CrowdStrike – which will demonstrate its findings next week at RSA 2012 in San Francisco – said an attacker sends an email or text message that appears to be from a trusted source, like the user’s phone carrier. The message urges the recipient to click on a link, which if done infects the device. At that point, the hacker gains complete control of the phone, enabling him or her to eavesdrop on phone calls and monitor the location of the device, said Dmitri Alperovitch, chief technology officer and co-founder of CrowdStrike. Read the full article »»»


Android Flaw Allows Outside Control

Posted: February 24th, 2012 | Author: | Filed under: Technoid Computer News | Tags: , , , , , , , , | Comments Off on Android Flaw Allows Outside Control

Android Flaw Opens Devices To Outside ControlCyber-security experts have uncovered a serious flaw in a component of the operating system of Google’s widely used Android smartphone that they say hackers can exploit to gain control of the devices. Researchers from startup cyber-security firm CrowdStrike said they have figured out how to use that bug to launch attacks and take control of some Android devices.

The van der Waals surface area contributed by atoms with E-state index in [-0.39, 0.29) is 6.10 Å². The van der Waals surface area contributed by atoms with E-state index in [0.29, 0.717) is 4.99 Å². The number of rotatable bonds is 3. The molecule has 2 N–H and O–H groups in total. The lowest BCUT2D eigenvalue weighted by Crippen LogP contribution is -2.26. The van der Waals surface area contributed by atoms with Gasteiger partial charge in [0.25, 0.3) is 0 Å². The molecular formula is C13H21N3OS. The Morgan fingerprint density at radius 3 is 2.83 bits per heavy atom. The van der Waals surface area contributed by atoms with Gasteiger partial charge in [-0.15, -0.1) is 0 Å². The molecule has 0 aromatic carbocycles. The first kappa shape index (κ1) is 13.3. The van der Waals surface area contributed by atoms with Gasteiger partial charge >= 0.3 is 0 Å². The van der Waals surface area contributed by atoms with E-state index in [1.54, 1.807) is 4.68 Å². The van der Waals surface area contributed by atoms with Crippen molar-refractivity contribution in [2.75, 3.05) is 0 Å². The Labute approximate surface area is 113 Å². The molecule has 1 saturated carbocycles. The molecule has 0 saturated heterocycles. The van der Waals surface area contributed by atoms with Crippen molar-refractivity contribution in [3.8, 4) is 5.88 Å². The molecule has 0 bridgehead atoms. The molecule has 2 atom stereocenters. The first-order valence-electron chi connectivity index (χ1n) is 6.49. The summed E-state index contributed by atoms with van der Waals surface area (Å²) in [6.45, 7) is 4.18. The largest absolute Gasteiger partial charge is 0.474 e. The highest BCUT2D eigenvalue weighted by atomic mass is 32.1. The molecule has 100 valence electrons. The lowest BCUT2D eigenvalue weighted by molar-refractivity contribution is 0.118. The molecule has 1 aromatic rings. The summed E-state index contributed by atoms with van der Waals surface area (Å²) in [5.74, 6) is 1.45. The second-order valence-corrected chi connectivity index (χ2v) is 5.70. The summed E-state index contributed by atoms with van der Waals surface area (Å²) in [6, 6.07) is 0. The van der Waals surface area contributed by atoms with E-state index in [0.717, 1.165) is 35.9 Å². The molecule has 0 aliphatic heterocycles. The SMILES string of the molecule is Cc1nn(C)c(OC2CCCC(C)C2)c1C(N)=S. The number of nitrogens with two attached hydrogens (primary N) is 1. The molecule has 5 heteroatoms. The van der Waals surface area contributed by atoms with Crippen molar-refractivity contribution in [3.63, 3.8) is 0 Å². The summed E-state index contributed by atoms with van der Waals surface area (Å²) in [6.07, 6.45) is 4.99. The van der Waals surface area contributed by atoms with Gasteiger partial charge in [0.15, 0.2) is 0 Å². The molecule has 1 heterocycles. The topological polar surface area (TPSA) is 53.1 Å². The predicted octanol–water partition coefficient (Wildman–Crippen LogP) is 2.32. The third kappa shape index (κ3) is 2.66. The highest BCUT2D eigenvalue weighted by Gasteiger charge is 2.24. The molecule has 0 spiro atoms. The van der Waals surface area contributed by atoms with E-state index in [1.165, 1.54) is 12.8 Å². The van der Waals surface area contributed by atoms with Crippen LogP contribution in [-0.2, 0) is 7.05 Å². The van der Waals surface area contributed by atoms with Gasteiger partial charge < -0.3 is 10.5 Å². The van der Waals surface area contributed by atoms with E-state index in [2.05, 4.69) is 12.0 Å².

CrowdStrike – which will demonstrate its findings next week at RSA 2012 in San Francisco – said an attacker sends an email or text message that appears to be from a trusted source, like the user’s phone carrier. The message urges the recipient to click on a link, which if done infects the device. At that point, the hacker gains complete control of the phone, enabling him or her to eavesdrop on phone calls and monitor the location of the device, said Dmitri Alperovitch, chief technology officer and co-founder of CrowdStrike. Read the full article »»»


Apple Factory Hacked In Global Protest

Posted: February 17th, 2012 | Author: | Filed under: Technoid | Tags: , , , , , , , , , | Comments Off on Apple Factory Hacked In Global Protest

Apple Factory Hacked In Global ProtestAsher Moses from SMH Digital-Life is reporting that the world’s biggest tech manufacturer Foxconn has been hacked and highly sensitive data leaked online amid a global protest stunt against working conditions in the factories that make Apple’s iPhones and iPads. The hacktivist group know as Swagg Security broke into Foxconn’s systems using a vulnerability contained in an old version of Internet Explorer that had been installed on a staff member’s computer.

SwaggSec published a file on the open internet containing much of the pilfered information including the username and password used by Foxconn boss Terry Gou. The leak also meant miscreants could place bogus orders with Foxconn, which has since shut down affected servers. Foxconn has been at the centre of a sustained storm around working conditions in Chinese factories. It has numerous partners including IBM and Dell but Apple has received by far the most flack from activists looking to press the company into taking leadership on the issue.

Read more at smh digital life